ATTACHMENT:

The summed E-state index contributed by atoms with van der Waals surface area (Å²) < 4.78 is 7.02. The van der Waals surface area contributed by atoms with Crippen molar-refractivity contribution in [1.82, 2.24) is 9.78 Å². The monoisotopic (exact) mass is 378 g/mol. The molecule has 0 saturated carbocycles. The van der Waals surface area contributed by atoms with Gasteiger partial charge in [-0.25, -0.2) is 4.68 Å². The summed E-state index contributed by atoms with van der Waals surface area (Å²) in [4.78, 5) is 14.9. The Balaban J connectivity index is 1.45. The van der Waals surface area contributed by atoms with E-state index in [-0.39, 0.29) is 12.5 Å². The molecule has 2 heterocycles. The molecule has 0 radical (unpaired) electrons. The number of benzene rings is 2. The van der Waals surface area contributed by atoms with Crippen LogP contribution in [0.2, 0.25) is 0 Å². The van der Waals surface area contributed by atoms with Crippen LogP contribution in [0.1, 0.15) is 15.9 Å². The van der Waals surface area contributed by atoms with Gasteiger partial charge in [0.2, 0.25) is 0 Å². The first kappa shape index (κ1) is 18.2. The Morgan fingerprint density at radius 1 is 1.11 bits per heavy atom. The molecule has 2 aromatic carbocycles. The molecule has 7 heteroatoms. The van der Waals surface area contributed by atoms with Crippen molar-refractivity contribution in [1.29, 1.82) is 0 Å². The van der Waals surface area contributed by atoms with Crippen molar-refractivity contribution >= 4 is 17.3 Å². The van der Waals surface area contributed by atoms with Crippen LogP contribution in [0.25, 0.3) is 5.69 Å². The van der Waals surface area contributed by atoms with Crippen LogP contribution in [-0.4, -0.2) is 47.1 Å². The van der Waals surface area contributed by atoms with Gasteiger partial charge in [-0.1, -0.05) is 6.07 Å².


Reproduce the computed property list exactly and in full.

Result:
The summed E-state index contributed by atoms with van der Waals surface area (Å²) < 4.78 is 7.02. The van der Waals surface area contributed by atoms with Crippen molar-refractivity contribution in [1.82, 2.24) is 9.78 Å². The monoisotopic (exact) mass is 378 g/mol. The molecule has 0 saturated carbocycles. The van der Waals surface area contributed by atoms with Gasteiger partial charge in [-0.25, -0.2) is 4.68 Å². The summed E-state index contributed by atoms with van der Waals surface area (Å²) in [4.78, 5) is 14.9. The Balaban J connectivity index is 1.45. The van der Waals surface area contributed by atoms with E-state index in [-0.39, 0.29) is 12.5 Å². The molecule has 2 heterocycles. The molecule has 0 radical (unpaired) electrons. The number of benzene rings is 2. The van der Waals surface area contributed by atoms with Crippen LogP contribution in [0.2, 0.25) is 0 Å². The van der Waals surface area contributed by atoms with Crippen LogP contribution in [0.1, 0.15) is 15.9 Å². The van der Waals surface area contributed by atoms with Gasteiger partial charge in [0.2, 0.25) is 0 Å². The first kappa shape index (κ1) is 18.2. The Morgan fingerprint density at radius 1 is 1.11 bits per heavy atom. The molecule has 2 aromatic carbocycles. The molecule has 7 heteroatoms. The van der Waals surface area contributed by atoms with Crippen molar-refractivity contribution in [1.29, 1.82) is 0 Å². The van der Waals surface area contributed by atoms with Crippen molar-refractivity contribution >= 4 is 17.3 Å². The van der Waals surface area contributed by atoms with Crippen LogP contribution in [0.25, 0.3) is 5.69 Å². The van der Waals surface area contributed by atoms with Crippen LogP contribution in [-0.4, -0.2) is 47.1 Å². The van der Waals surface area contributed by atoms with Gasteiger partial charge in [-0.1, -0.05) is 6.07 Å².